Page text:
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Bernie Sanders had already filed for $2,000 a month checks before the $1,200

Bernie Sanders had already filed for $2,000 a month checks before the $1,200

The senator’s previous proposal provided that beneficiaries would also receive up to an additional $2,000 per month for each child. Before Independent Senator Bernie Sanders insisted on a second round of $1,200 stimulus checks this month, the politician had already introduced a bill with now Vice President-elect Kamala Harris and Democratic Senator Ed Markey to provide $2,000 a month checks to Americans affected by the pandemic.

Last May, Senators announced the “Monthly Economic Crisis Support Act” that provides for minimum $2,000 monthly checks for Americans who generate $120,000 or less annually. Recipients would be eligible for the monthly incentive with payments phased out. Couples could receive up to $4,000 per month, while families with children would receive up to an additional $2,000 per month for each child. However, the maximum number of applicable dependents would be three.

“As a result of this horrible pandemic, tens of millions of Americans are living in economic desperation not knowing where their next meal or paycheck will come from. Sanders told the press when he introduced the legislation earlier that month along with his colleagues in the Senate.

“A single $1,200 check that many Americans recently received is not close enough to pay the rent, put food on the table and make ends meet. During this unprecedented crisis, Congress has a responsibility to ensure that every working class household in America receives $2,000 per month in emergency pay for each family member. I am proud to introduce legislation with Senators Harris and Markey to do just that. If we can bail out the big corporations, we can make sure that every single person in this country has enough income to pay for the basic necessities of life,” Sanders said.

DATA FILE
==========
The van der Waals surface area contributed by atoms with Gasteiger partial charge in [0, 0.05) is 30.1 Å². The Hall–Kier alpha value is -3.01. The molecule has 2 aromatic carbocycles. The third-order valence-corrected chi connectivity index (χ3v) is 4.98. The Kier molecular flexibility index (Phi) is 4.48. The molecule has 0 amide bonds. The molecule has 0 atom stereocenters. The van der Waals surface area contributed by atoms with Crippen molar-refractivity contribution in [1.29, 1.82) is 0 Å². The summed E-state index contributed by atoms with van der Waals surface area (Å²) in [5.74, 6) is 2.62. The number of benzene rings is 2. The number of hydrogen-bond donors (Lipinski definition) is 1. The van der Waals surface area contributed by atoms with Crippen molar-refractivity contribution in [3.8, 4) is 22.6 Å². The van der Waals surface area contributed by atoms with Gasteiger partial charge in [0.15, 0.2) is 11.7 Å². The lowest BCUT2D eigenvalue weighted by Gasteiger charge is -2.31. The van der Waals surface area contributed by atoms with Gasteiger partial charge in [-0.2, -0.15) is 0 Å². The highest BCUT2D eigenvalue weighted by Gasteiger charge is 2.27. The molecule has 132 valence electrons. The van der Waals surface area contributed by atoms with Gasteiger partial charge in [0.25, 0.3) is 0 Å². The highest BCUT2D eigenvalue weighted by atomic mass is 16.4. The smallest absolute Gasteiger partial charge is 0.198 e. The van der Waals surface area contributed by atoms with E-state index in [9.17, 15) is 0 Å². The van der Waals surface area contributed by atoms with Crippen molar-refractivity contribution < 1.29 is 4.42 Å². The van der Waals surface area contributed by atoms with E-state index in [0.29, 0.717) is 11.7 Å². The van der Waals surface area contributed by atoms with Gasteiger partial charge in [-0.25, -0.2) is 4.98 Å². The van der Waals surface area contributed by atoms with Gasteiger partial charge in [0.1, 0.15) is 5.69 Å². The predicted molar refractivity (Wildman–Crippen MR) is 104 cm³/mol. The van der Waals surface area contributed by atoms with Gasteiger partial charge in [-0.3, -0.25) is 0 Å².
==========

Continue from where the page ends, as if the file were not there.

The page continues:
However, the piece of legislation did not pass the Senate sieve, among other things, because of the large outlay of money involved.

Checks for $2,000 a month: a huge investment

An analysis by the Institute of Taxation and Economic Policy (ITEP) estimated the investment required to implement the provisions of the “Monthly Economic Crisis Support Act” at $5.7 billion.

ITEP’s assessment calculated that the average household would receive up to $35,180 over a 10 month period.

Spending bill amendment to include stimulus check

Last week, Sanders and Republican Josh Hawley introduced an amendment to the spending bill being considered by Congress to include provisions that would make it possible to distribute a new stimulus check. With the appeal, Sanders lowers the initial amount for stimulus checks he was pushing in an attempt to gain support for a second round.

The next deadline for approving funding to keep federal government agencies open is this coming December 18. Congressmen hope to tie the new stimulus plan to that funding bill.

By that date, the picture would be clearer in terms of additional incentives for the millions of Americans affected by the pandemic.

Other details of the “Monthly Economic Crisis Support Act

1. U.S. residents, whether or not they filed taxes or have a Social Security number, would be eligible.
2. The program would use information from Supplemental Nutrition Assistance Program (SNAP), Supplemental Security Income, Medicare, and others to make sure as many people as possible get paid.
3. The information the government will use to send the money will be the 2019 or 2018 tax return. If the person did not file that information, the Internal Revenue Service (IRS) will use “any information provided to federal or state agencies.
4. As in the first round of payment of the stimulus check approved by Congress, recipients would receive the incentive via direct deposit or by mail if they do not have a bank account, although the measure mentions that other online payment systems could be used.
5. The payments would be retroactive to at least March of next year, the same month the national emergency was declared.
6. The bill provides that payments would end “in the third month beginning after the date the Secretary of Health and Human Resources determines that the public health emergency related to COVID-19 has ended.

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